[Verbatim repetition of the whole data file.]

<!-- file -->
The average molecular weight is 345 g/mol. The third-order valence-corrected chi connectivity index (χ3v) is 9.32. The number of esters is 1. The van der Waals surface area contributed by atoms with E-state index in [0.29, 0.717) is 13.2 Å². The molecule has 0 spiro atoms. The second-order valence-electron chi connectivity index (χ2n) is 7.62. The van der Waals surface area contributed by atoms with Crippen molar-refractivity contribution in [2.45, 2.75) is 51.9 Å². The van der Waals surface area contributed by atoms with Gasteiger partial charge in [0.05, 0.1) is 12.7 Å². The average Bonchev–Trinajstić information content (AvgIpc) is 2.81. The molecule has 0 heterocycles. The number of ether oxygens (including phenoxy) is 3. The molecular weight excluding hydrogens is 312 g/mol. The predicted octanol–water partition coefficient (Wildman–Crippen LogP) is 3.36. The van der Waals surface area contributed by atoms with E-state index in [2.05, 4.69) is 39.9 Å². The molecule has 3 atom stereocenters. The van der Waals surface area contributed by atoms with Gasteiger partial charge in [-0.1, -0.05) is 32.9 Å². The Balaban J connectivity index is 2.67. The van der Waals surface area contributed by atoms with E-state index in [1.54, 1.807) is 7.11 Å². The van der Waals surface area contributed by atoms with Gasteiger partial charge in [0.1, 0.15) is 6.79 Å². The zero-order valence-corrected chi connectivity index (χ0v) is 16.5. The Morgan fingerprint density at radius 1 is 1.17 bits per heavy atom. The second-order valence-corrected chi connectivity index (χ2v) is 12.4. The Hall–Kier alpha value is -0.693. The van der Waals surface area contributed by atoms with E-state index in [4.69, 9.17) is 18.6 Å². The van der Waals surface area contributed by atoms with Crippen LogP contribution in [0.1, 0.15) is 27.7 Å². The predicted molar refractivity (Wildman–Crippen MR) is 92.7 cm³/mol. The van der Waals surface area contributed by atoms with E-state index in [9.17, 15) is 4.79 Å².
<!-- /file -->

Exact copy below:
The average molecular weight is 345 g/mol. The third-order valence-corrected chi connectivity index (χ3v) is 9.32. The number of esters is 1. The van der Waals surface area contributed by atoms with E-state index in [0.29, 0.717) is 13.2 Å². The molecule has 0 spiro atoms. The second-order valence-electron chi connectivity index (χ2n) is 7.62. The van der Waals surface area contributed by atoms with Crippen molar-refractivity contribution in [2.45, 2.75) is 51.9 Å². The van der Waals surface area contributed by atoms with Gasteiger partial charge in [0.05, 0.1) is 12.7 Å². The average Bonchev–Trinajstić information content (AvgIpc) is 2.81. The molecule has 0 heterocycles. The number of ether oxygens (including phenoxy) is 3. The molecular weight excluding hydrogens is 312 g/mol. The predicted octanol–water partition coefficient (Wildman–Crippen LogP) is 3.36. The van der Waals surface area contributed by atoms with E-state index in [2.05, 4.69) is 39.9 Å². The molecule has 3 atom stereocenters. The van der Waals surface area contributed by atoms with Gasteiger partial charge in [-0.1, -0.05) is 32.9 Å². The Balaban J connectivity index is 2.67. The van der Waals surface area contributed by atoms with E-state index in [1.54, 1.807) is 7.11 Å². The van der Waals surface area contributed by atoms with Gasteiger partial charge in [0.1, 0.15) is 6.79 Å². The zero-order valence-corrected chi connectivity index (χ0v) is 16.5. The Morgan fingerprint density at radius 1 is 1.17 bits per heavy atom. The second-order valence-corrected chi connectivity index (χ2v) is 12.4. The Hall–Kier alpha value is -0.693. The van der Waals surface area contributed by atoms with E-state index in [4.69, 9.17) is 18.6 Å². The van der Waals surface area contributed by atoms with Crippen LogP contribution in [0.1, 0.15) is 27.7 Å². The predicted molar refractivity (Wildman–Crippen MR) is 92.7 cm³/mol. The van der Waals surface area contributed by atoms with E-state index in [9.17, 15) is 4.79 Å².